Jepson Flora Project: Jepson Interchange    

 
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Jepson Interchange (more information)
©Copyright 1993 by the Regents of the University of California

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APIACEAE

CARROT FAMILY

Lincoln Constance

Annual, biennial, perennial herb (rarely shrub, tree), often from taproot
Stem often ± scapose, generally ribbed, hollow
Leaves basal and generally some cauline, generally alternate; stipules generally 0; petiole base generally sheathing stem; blade generally much dissected, sometimes compound
Inflorescence: umbel or head, simple or compound, generally peduncled; bracts present (in involucres) or not; bractlets generally present (in involucels)
Flowers many, small, generally bisexual (or some staminate), generally radial (or outer bilateral); calyx 0 or lobes 5, small, atop ovary; petals 5, free, generally ovate or spoon-shaped, generally incurved at tips, generally ± ephemeral; stamens 5; pistil 1, ovary inferior, 2-chambered, generally with a ± conic, persistent projection or platform on top subtending 2 free styles
Fruit: 2 dry, 1-seeded halves that separate from each other but generally remain attached for some time to a central axis; ribs on each half 5, 2 marginal and 3 on back; oil tubes 1–several per interval between ribs
Genera in family: 300 genera, 3,000 species: ± worldwide, especially temp; many cultivated for food or spice (e.g., Carum, caraway; Daucus; Petroselinum); some highly toxic (e.g., Conium). Underground structures here called roots, but true nature remains problematic. Mature fruit generally critical in identification; shapes generally given in outline, followed by shape in X -section of 2 fruit halves together.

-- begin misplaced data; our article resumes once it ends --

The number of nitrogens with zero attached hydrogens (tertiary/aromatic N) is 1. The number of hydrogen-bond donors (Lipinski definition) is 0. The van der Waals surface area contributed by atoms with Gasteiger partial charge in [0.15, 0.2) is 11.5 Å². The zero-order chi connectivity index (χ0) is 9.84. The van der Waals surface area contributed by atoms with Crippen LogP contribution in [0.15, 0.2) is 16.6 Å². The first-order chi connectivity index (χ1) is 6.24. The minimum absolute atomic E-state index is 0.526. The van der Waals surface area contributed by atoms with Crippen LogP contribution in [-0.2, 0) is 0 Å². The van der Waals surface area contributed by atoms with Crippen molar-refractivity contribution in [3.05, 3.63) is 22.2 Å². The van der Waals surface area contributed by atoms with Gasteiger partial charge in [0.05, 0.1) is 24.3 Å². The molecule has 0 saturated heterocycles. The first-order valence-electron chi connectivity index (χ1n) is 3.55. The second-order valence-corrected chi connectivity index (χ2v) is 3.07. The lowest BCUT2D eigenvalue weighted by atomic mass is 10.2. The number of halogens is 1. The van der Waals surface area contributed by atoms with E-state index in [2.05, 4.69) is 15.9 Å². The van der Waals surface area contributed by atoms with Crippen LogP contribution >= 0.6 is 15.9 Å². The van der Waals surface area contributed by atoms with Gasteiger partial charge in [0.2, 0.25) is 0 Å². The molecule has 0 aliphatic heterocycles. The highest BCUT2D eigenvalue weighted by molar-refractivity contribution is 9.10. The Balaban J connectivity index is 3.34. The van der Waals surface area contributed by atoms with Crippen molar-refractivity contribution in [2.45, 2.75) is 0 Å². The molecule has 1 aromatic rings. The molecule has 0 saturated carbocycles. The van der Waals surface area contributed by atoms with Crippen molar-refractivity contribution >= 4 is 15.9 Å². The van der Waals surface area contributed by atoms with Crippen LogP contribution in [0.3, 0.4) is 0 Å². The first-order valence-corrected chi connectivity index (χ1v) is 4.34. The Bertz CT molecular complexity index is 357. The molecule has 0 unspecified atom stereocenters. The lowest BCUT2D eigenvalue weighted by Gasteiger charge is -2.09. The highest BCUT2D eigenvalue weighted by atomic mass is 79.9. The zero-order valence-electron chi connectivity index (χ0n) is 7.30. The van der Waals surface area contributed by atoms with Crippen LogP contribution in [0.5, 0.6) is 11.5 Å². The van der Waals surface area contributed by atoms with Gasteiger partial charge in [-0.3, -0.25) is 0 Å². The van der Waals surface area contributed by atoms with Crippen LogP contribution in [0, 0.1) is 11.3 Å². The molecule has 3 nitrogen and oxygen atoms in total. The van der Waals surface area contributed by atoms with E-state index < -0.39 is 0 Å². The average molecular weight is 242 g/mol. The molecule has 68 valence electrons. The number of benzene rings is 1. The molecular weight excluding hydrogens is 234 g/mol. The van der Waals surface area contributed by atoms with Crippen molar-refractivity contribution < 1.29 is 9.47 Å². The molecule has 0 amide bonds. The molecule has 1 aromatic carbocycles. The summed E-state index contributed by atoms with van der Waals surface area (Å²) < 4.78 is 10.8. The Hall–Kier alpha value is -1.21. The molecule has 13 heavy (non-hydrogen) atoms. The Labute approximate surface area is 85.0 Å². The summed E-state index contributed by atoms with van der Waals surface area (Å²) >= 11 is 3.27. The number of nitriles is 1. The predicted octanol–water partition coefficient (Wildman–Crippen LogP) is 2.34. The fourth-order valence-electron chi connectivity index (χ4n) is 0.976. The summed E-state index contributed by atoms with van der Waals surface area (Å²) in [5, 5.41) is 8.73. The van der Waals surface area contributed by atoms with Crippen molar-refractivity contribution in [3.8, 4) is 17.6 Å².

AMMOSELINUM

Annual, taprooted
Stem erect or generally loosely branched, glabrous or roughened
Leaf: petiole entirely sheathing; blade oblong to obovate, ternately or ternate-pinnately dissected, segments linear to spoon-shaped
Inflorescence: umbels compound, peduncled or some sessile, puberulent; bracts generally 0; bractlets several, narrow; rays, pedicels few, spreading or spreading-ascending, unequal
Flower: calyx lobes 0; petals ovate, white, tips obtuse, not narrowed, not incurved
Fruit oblong-ovate, compressed side-to-side; ribs subequal, prominent, conspicuously bristly to glabrous; oil tubes per rib-interval 1–3; fruit axis notched at tip
Seed: face flat to concave
Species in genus: 4 species: 3 North America, 1 South America
Etymology: (Greek: sand-parsley)

Native

A. giganteum J.M. Coult. & Rose

DESERT SAND-PARSLEY

Plant 1–2 dm
Leaf: petiole 3–8 mm; blade 1.5–2.5 cm, obovate, segments 4–13 mm, linear, glabrous or roughened
Inflorescence: peduncles 0–4 cm; rays 4–8, 0–2 cm; pedicels 1–10, 0–8 mm
Fruit 3–5 mm, oblong-ovate; ribs corky, sharply scabrous
Chromosomes: 2n=38
Ecology: Heavy soil under shrubs
Elevation: ± 400 m.
Bioregional distribution: Sonoran Desert (Hayfield Lake, Riverside Co., 1922)
Distribution outside California: Arizona, n Mexico
Flowering time: Mar–Apr
Possibly alien in CA.
See the CNPS Inventory for information about endangerment and rarity.
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